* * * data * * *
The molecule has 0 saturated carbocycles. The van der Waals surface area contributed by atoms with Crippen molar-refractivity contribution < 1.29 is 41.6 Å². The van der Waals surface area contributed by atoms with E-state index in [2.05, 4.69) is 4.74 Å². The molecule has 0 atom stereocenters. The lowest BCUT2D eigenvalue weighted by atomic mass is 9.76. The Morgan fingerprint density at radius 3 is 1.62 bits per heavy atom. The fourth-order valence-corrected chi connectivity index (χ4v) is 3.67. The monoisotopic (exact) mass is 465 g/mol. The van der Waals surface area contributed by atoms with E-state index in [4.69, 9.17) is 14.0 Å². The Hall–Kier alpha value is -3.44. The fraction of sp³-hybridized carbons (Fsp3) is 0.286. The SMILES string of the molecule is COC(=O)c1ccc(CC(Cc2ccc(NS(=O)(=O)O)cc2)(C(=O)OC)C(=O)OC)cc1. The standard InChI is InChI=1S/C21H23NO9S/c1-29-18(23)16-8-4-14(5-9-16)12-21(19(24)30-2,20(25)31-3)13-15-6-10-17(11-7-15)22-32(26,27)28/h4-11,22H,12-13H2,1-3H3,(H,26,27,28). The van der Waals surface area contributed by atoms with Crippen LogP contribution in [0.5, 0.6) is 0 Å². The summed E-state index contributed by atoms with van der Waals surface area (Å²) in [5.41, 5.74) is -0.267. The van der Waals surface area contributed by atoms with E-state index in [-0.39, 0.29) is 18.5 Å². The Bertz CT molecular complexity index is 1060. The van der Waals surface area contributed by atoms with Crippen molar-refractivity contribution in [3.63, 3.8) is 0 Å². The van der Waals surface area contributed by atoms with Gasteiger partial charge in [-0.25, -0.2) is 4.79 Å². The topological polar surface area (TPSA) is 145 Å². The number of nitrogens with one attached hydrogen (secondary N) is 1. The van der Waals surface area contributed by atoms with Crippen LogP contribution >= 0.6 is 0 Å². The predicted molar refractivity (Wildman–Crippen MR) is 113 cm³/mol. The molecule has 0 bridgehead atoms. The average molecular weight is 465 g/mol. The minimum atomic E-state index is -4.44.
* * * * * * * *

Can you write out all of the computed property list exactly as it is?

The molecule has 0 saturated carbocycles. The van der Waals surface area contributed by atoms with Crippen molar-refractivity contribution < 1.29 is 41.6 Å². The van der Waals surface area contributed by atoms with E-state index in [2.05, 4.69) is 4.74 Å². The molecule has 0 atom stereocenters. The lowest BCUT2D eigenvalue weighted by atomic mass is 9.76. The Morgan fingerprint density at radius 3 is 1.62 bits per heavy atom. The fourth-order valence-corrected chi connectivity index (χ4v) is 3.67. The monoisotopic (exact) mass is 465 g/mol. The van der Waals surface area contributed by atoms with E-state index in [4.69, 9.17) is 14.0 Å². The Hall–Kier alpha value is -3.44. The fraction of sp³-hybridized carbons (Fsp3) is 0.286. The SMILES string of the molecule is COC(=O)c1ccc(CC(Cc2ccc(NS(=O)(=O)O)cc2)(C(=O)OC)C(=O)OC)cc1. The standard InChI is InChI=1S/C21H23NO9S/c1-29-18(23)16-8-4-14(5-9-16)12-21(19(24)30-2,20(25)31-3)13-15-6-10-17(11-7-15)22-32(26,27)28/h4-11,22H,12-13H2,1-3H3,(H,26,27,28). The van der Waals surface area contributed by atoms with Crippen LogP contribution in [0.5, 0.6) is 0 Å². The summed E-state index contributed by atoms with van der Waals surface area (Å²) in [5.41, 5.74) is -0.267. The van der Waals surface area contributed by atoms with E-state index in [-0.39, 0.29) is 18.5 Å². The Bertz CT molecular complexity index is 1060. The van der Waals surface area contributed by atoms with Crippen molar-refractivity contribution in [3.63, 3.8) is 0 Å². The van der Waals surface area contributed by atoms with Gasteiger partial charge in [-0.25, -0.2) is 4.79 Å². The topological polar surface area (TPSA) is 145 Å². The number of nitrogens with one attached hydrogen (secondary N) is 1. The van der Waals surface area contributed by atoms with Crippen LogP contribution >= 0.6 is 0 Å². The predicted molar refractivity (Wildman–Crippen MR) is 113 cm³/mol. The molecule has 0 bridgehead atoms. The average molecular weight is 465 g/mol. The minimum atomic E-state index is -4.44.